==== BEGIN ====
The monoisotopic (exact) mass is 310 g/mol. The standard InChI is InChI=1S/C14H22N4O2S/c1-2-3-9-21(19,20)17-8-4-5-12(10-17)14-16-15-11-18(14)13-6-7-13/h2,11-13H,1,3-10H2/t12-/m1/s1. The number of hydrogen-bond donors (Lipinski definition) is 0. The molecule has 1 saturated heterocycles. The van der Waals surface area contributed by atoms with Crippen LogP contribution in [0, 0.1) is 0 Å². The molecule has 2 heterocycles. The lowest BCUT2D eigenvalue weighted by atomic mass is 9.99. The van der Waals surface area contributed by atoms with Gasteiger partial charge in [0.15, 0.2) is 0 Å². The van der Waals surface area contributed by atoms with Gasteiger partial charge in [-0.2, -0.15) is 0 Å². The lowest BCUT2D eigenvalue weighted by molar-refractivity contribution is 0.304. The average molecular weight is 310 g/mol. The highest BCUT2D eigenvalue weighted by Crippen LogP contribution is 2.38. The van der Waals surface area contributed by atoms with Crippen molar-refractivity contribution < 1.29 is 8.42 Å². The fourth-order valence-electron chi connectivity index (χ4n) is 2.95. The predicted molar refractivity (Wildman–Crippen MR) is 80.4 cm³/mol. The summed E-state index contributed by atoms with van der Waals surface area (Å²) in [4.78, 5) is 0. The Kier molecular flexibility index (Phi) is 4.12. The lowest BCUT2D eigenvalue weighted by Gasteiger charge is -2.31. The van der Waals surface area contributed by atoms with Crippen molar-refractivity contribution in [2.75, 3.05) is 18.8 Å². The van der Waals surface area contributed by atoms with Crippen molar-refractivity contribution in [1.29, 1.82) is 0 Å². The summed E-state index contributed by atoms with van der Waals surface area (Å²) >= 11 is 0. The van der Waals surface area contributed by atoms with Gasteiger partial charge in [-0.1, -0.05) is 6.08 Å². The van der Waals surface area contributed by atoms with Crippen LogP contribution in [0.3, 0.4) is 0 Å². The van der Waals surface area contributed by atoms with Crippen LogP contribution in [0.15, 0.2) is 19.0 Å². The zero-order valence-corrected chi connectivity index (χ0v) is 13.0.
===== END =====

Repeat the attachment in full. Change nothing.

The monoisotopic (exact) mass is 310 g/mol. The standard InChI is InChI=1S/C14H22N4O2S/c1-2-3-9-21(19,20)17-8-4-5-12(10-17)14-16-15-11-18(14)13-6-7-13/h2,11-13H,1,3-10H2/t12-/m1/s1. The number of hydrogen-bond donors (Lipinski definition) is 0. The molecule has 1 saturated heterocycles. The van der Waals surface area contributed by atoms with Crippen LogP contribution in [0, 0.1) is 0 Å². The molecule has 2 heterocycles. The lowest BCUT2D eigenvalue weighted by atomic mass is 9.99. The van der Waals surface area contributed by atoms with Gasteiger partial charge in [0.15, 0.2) is 0 Å². The van der Waals surface area contributed by atoms with Gasteiger partial charge in [-0.2, -0.15) is 0 Å². The lowest BCUT2D eigenvalue weighted by molar-refractivity contribution is 0.304. The average molecular weight is 310 g/mol. The highest BCUT2D eigenvalue weighted by Crippen LogP contribution is 2.38. The van der Waals surface area contributed by atoms with Crippen molar-refractivity contribution < 1.29 is 8.42 Å². The fourth-order valence-electron chi connectivity index (χ4n) is 2.95. The predicted molar refractivity (Wildman–Crippen MR) is 80.4 cm³/mol. The summed E-state index contributed by atoms with van der Waals surface area (Å²) in [4.78, 5) is 0. The Kier molecular flexibility index (Phi) is 4.12. The lowest BCUT2D eigenvalue weighted by Gasteiger charge is -2.31. The van der Waals surface area contributed by atoms with Crippen molar-refractivity contribution in [2.75, 3.05) is 18.8 Å². The van der Waals surface area contributed by atoms with Crippen molar-refractivity contribution in [1.29, 1.82) is 0 Å². The summed E-state index contributed by atoms with van der Waals surface area (Å²) >= 11 is 0. The van der Waals surface area contributed by atoms with Gasteiger partial charge in [-0.1, -0.05) is 6.08 Å². The van der Waals surface area contributed by atoms with Crippen LogP contribution in [0.3, 0.4) is 0 Å². The van der Waals surface area contributed by atoms with Crippen LogP contribution in [0.15, 0.2) is 19.0 Å². The zero-order valence-corrected chi connectivity index (χ0v) is 13.0.